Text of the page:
The Manifesto Market

With the publication of a new collection of influential artists’ thoughts, the legacy of art manifestos are back in focus. investigates

From Richard Wagner’s verbose and lengthy treatise on opera through to the Stuckists’ polemical statement in 1999 that “artists who don’t paint aren’t artists”, artists opening up their beliefs has always been a contentious issue. Often seen as a mere exercise for their egos, a new collection of 100 years of art manifestos raises the question; how influential have these often pretentious, often highly-politicized ramblings been?

Despite early statements of belief, such as by Aristotle or Shelley, manifestos have became far more popular and frequent in the twentieth century, and as the name suggests, artistic and political beliefs begun to be almost co-dependent.

The seminal years of the early twentieth century were those in which the avant-garde seemed truly modern, accelerated by rapid social changes. The likes of Surrealist Andre Breton and Jean Cocteau were forerunners in a scene when artists tried to instigate genuine artistic development through the medium of rhetoric and printed ink.

But from the close of World War II, and then again advanced further in the 1960s, art manifestos took on increasingly extreme political views. The Refus Global of 1948 held wholly anti-religious and anti-establishment sentiments, while the Maintenance Art Manifesto (1969) and AfroCobra Manifesto (1970) tried to advocate the rise of black and feminine power respectively.

“Though offering engaging discourse on current issues, such pieces are frequently egotistical and ostentatious

The importance of substantiated artistic beliefs subsided, in the majority of cases, over the century. However, the Stuckist Manifesto spread via the internet in 1999 has held an important place in contemporary art debates, taking a strong anti-conceptualism stance that “art that has to be in a gallery to be art isn’t art”, and claiming that painting is the only true art form.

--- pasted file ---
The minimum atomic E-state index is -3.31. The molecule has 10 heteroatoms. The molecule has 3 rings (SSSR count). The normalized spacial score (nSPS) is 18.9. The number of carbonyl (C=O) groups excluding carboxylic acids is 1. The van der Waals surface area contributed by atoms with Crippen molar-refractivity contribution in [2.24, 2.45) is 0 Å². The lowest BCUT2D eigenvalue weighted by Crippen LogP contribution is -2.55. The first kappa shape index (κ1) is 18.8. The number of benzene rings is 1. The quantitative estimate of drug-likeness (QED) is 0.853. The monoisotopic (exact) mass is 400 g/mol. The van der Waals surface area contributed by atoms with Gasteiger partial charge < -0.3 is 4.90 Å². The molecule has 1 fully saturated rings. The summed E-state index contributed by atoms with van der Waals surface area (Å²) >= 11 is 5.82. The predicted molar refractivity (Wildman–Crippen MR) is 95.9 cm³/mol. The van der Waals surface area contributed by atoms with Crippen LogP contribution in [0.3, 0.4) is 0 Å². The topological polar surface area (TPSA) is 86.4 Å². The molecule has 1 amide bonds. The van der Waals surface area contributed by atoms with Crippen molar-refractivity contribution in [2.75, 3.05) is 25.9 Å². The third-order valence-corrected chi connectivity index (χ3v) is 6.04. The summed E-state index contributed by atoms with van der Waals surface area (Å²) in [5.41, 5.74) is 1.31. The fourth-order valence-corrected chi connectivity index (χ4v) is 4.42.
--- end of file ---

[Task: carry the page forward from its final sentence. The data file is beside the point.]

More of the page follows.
Alongside politicized statements, such manifestos were often concerned with refuting the beliefs of artistic rivals, such as Mark Miremont trying to disclaim almost a century of Dadaist conceptualism in his “The Resurrection of Beauty – a manifesto for the future of art 2002-10”. Though offering engaging discourse on current issues, such pieces are frequently egotistical and ostentatious.

The internet has a huge impact on the ‘manifesto market’, but with two sixteen-year-olds writing their own Stuckist manifesto on MySpace, it can be hard to prevent oneself becoming cynical: Aristotle to teenagers on MySpace in two millennia. The benefits of having such a global medium through which artistic debates can be engaged in are indisputable, but it does inevitably lead to swathes of ignorant criticism.

But as the edition of collected manifestos suggests, through their will or not, artists setting down their own beliefs has helped precipitate a new art form. Though the lyrical criticism of the likes of Walter Pater and John Ruskin has long-since been spoken of, the way in which artists have critiqued each other and society in the last century have in fact hold more longevity than they, or anyone else, had originally anticipated.

2 comments

  1. And don’t forget “The Founding, Manifesto and Rules of The Other Muswell Hill Stuckists”, which ends Alex Danchev’s new book “100 Artists’ Manifestos: From the Futurists to the Stuckists” (published by Penguin Modern Classics) and has the simple truth of point 19:

    “YBA means you’ll believe anything.”

    Read the rest of it here:
    http://www.edgeworthjohnstone.co.uk/omhstuckists/manifesto.html

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  2. Clearly the writer of this article is a fool, if he calls “The Resurrection of Beauty” “ostentatious”.

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